And when I tried a number of things, I remember the acid tones. She said, "Maurice, what can you draw?" Okay. Cause she was investing in a full color picture book. That was an enormous thing back then.
And so, I thought well things, things. Could be anything I could draw without negotiating things I can't draw. And then, we were at... someone had died. My brother, sister and I were sitting shiva, the Jewish ceremony.
And all we did was laugh hysterically. I remember our relatives used to come from the old country, those few who got in before the gate closed, all on my mother's side. And how we detested them. The cruelty that children... you know, kids are hard.
And these people didn't speak English. And they were unkempt. Their teeth were horrifying. Nose... unraveling out of their hair, unraveling out of their noses. And they'd pick you up and hug you and kiss you, "Aggghh. Oh, we could eat you up."
And we know they would eat anything, anything. And so, they're the wild things. And when I remember them, the discussion with my brother and sister, how we laughed about these people who we of course grew up to love very much, I decided to render them as the wild things, my aunts and my uncles and my cousins. And that's who they are.
You asked me how "revolutionary" Where the Wild Things Are is. There have been a good many fine picture books in the past. (Some by Margaret Wise Brown, and illustrated by one of two or three or four talented artists.) But I think Wild Things is the first complete work of art in the picture book field, conceived, written, illustrated, executed in entirety by one person of authentic genius. Most books are written from the outside in. But Wild Things comes from the inside out, if you know what I mean. And I think Maurice's book is the first picture book to recognize the fact that children have powerful emotions, anger and love and hate and only after all that passion, the wanting to be "where someone loved him best of all." [...] it just seems to me that Sendak's Where the Wild Things Are goes deeper than previous picture books.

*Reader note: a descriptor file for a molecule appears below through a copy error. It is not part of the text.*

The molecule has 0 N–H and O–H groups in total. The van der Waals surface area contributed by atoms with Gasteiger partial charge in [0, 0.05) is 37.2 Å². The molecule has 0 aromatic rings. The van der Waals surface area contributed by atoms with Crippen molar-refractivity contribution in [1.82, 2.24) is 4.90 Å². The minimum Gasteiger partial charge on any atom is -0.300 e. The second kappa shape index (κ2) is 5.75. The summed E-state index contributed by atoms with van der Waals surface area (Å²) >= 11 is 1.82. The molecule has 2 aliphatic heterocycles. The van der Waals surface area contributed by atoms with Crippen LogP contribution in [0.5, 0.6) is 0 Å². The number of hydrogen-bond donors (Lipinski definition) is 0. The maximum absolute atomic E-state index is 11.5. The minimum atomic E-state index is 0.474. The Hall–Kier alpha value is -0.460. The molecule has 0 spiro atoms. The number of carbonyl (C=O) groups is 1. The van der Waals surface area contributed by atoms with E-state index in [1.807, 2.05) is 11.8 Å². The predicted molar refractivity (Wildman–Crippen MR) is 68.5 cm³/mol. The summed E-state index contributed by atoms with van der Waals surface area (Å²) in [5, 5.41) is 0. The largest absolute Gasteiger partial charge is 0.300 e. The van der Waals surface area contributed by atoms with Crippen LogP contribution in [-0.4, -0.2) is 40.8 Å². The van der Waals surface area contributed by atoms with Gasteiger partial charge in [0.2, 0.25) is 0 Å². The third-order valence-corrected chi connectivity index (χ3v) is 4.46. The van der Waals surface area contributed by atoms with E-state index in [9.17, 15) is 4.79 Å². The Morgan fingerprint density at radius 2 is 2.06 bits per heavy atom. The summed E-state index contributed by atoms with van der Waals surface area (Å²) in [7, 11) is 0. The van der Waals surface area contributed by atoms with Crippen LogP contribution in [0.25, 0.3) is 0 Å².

My God, Max would be what now, forty-eight? He's still unmarried, he's living in Brooklyn. He's a computer maven. He's totally ungifted. He wears a wolf suit when he's at home with his mother!
Here's Really Rosie, Sendak's 1975 animated TV special. Carole King, who wrote the music, stars as Rosie, an imaginative would-be actress. In 1980, the special was turned into an Off-Broadway production.
Sendak on Children
I knew a little girl who told her parents — because her school was close by the twin towers when it happened — and she told her father that she saw the butterflies coming out of the windows. And only later said: "They weren't butterflies. They were people." But she lied, at first, to make him more comfortable. And that's what kids do — they are immensely courageous. And they sacrifice a lot. And they try to play mute and dumb because — well, it's kind of the expectation of their parents.
That's what all the fairy tales are all mostly about — about the vulnerability of children and how they figure out tricks and ways of living in the world and making up parents. Make-believe parents. And I think that's probably one of the hardest jobs in the world. Being a parent, and not succumbing to failure. I think people should be given a test much like driver's tests as to whether their capable of being parents! It's an art form. I talk a lot. And I think a lot. And I draw a lot. But never in a million years would I have been a parent. That's just work that's too hard.
Part two of Sendak's wildly popular interview with Stephen Colbert.
Sendak on His Final Book, Bumble-Ardy
This is obviously the work of a man who has dementia... But I'm very happy with it.
President Obama, reading Where the Wild Things Are to schoolchildren earlier this year.